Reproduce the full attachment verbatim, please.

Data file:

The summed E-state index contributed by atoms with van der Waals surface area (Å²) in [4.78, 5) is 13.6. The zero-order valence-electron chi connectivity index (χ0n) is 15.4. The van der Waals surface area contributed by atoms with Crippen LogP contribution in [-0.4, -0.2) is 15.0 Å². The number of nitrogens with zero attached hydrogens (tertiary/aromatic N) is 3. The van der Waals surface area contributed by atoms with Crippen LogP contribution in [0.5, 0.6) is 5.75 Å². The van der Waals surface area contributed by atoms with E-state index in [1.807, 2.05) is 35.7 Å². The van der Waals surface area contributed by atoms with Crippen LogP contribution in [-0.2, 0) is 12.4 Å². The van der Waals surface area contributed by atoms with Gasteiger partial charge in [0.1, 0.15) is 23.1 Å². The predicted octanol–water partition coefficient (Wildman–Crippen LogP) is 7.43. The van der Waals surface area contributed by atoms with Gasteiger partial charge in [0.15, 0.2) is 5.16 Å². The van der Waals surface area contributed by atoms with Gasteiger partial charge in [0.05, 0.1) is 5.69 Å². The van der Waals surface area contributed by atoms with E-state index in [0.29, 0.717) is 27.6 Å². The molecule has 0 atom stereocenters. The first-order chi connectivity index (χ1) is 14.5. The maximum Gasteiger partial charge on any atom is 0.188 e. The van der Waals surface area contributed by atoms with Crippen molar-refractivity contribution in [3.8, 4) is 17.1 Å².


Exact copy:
The summed E-state index contributed by atoms with van der Waals surface area (Å²) in [4.78, 5) is 13.6. The zero-order valence-electron chi connectivity index (χ0n) is 15.4. The van der Waals surface area contributed by atoms with Crippen LogP contribution in [-0.4, -0.2) is 15.0 Å². The number of nitrogens with zero attached hydrogens (tertiary/aromatic N) is 3. The van der Waals surface area contributed by atoms with Crippen LogP contribution in [0.5, 0.6) is 5.75 Å². The van der Waals surface area contributed by atoms with E-state index in [1.807, 2.05) is 35.7 Å². The van der Waals surface area contributed by atoms with Crippen LogP contribution in [-0.2, 0) is 12.4 Å². The van der Waals surface area contributed by atoms with Gasteiger partial charge in [0.1, 0.15) is 23.1 Å². The predicted octanol–water partition coefficient (Wildman–Crippen LogP) is 7.43. The van der Waals surface area contributed by atoms with Gasteiger partial charge in [0.15, 0.2) is 5.16 Å². The van der Waals surface area contributed by atoms with Gasteiger partial charge in [0.05, 0.1) is 5.69 Å². The van der Waals surface area contributed by atoms with E-state index in [0.29, 0.717) is 27.6 Å². The molecule has 0 atom stereocenters. The first-order chi connectivity index (χ1) is 14.5. The maximum Gasteiger partial charge on any atom is 0.188 e. The van der Waals surface area contributed by atoms with Crippen molar-refractivity contribution in [3.8, 4) is 17.1 Å².